Lukashenka recently also provide an interview for Euronews, in which he made at least six revealing statements. First, both sides of the conflict in Ukraine have reportedly realized they cannot win militarily. Second, it might be possible to dispatch the Belarusian military as a peacekeeping force in Ukraine. Third, according to Lukashenka, the West, notably the United States, bears responsibility for the February “coup d’état” in Ukraine and for the ensuing war because the “official representatives” of the US instigated that war and even bragged they had spent $5 billion on Ukrainian democracy. Fourth, the new Ukrainian authorities themselves gave Russia a pretext for intervention to defend Russian-speakers. Fifth, it was the US that set the example for interventions in other countries without an international mandate. And yet, Lukashenka believes that internationally recognized borders should not be challenged and the territorial integrity of Ukraine should, thus, be maintained. Finally, he declared that legitimizing Russia’s annexation of Crimea by pointing to the flimsy circumstances of its incorporation in Ukraine (as a Soviet republic) back in 1954 sets a wrong precedent. If one were to follow such logic, much of Russian territory should be returned to Mongolia and Kazakhstan because it was Batu Khan of Mongolia who once owned that land along with his Turkic warriors, Lukashenka argued (Belta.by, October 3).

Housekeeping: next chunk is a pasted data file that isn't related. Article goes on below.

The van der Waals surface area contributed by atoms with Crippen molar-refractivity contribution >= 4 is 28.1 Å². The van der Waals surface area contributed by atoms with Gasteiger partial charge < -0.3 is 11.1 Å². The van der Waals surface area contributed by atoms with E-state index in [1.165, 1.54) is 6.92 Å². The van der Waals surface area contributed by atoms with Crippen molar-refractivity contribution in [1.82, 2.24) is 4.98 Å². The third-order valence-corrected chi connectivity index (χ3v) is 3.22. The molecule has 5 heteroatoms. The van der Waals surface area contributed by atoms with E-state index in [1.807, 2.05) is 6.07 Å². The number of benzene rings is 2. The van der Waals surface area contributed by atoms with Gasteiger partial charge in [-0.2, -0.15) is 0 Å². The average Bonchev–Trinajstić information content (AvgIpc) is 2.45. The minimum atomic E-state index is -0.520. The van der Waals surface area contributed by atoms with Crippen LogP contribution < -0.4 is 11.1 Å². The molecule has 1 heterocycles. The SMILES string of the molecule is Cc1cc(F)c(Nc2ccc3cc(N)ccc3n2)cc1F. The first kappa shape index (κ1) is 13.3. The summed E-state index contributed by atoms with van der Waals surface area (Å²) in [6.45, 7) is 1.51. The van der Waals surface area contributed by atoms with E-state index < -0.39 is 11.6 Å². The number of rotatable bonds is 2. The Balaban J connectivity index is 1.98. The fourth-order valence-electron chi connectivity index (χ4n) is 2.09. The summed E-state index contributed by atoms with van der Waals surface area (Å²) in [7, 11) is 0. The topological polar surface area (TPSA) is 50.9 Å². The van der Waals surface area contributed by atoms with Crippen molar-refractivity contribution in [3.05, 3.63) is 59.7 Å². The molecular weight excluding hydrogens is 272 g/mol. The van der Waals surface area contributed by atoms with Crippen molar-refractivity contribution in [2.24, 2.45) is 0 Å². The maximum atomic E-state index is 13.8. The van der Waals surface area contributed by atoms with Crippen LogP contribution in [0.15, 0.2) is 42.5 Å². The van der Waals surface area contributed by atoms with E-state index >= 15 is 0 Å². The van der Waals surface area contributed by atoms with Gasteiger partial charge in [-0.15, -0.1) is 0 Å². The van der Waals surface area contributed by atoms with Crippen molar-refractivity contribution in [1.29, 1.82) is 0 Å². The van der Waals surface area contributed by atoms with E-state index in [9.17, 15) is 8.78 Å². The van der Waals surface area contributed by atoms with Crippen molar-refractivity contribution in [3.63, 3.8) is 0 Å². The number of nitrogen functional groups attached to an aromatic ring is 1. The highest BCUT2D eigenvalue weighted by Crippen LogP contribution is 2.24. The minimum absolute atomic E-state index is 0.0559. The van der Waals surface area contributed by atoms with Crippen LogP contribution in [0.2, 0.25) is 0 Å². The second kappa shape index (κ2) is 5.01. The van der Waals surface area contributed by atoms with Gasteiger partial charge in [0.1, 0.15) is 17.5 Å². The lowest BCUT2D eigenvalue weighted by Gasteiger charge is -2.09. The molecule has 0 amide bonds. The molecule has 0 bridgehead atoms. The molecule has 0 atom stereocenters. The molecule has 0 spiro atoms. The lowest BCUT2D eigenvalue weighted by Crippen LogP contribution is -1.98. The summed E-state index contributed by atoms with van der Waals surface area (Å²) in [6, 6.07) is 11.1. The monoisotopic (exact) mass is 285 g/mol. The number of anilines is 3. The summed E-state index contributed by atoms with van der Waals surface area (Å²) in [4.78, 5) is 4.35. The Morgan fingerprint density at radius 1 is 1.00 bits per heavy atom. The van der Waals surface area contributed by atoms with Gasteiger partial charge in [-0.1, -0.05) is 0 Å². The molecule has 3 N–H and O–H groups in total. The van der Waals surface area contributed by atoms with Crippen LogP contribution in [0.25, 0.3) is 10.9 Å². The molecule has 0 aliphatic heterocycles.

Apparently reflecting Lukashenka’s soaring domestic rating and his improved international reputation, the Minsk-based correspondent of the Belarusian service of Radio Liberty Vital Tsyhankou opined that “Lukashenka is no longer an absolute evil”—not for the West and not even for the opposition (svaboda.org, October 3). And although many opposition-minded Belarusians subsequently condemned Tsyhankou’s remarks both on Radio Liberty’s website and on his Facebook account, it appears that he was just reflecting the actual change in widespread perceptions of the Belarusian leader.
However, the crisis in Ukraine also affected Belarusians in ways not immediately linked to the personality of their leader. The most uniform Belarusian responses in IISEPS’s entire September national survey regarded the public’s attitude to the possibilities of a) Russia’s military passing through Belarus to invade Ukraine and b) the participation of the Belarusian army in hostilities in Ukraine. Seventy-seven percent of Belarusians are against the former and 75 percent reject the latter. And this is despite the fact that most Belarusians approve of Russia’s actions vis-à-vis Ukraine. To Yury Drakakhrust of IISEPS and Radio Liberty, this consolidated response signifies no less than “a birth of a nation” (svaboda.org, October 1).
Just a year ago, the crisis in Ukraine had assumed parameters that were impossible to fully predict. But even less predictable was how meaningful this crisis has turned out to be for the neighboring country of Belarus.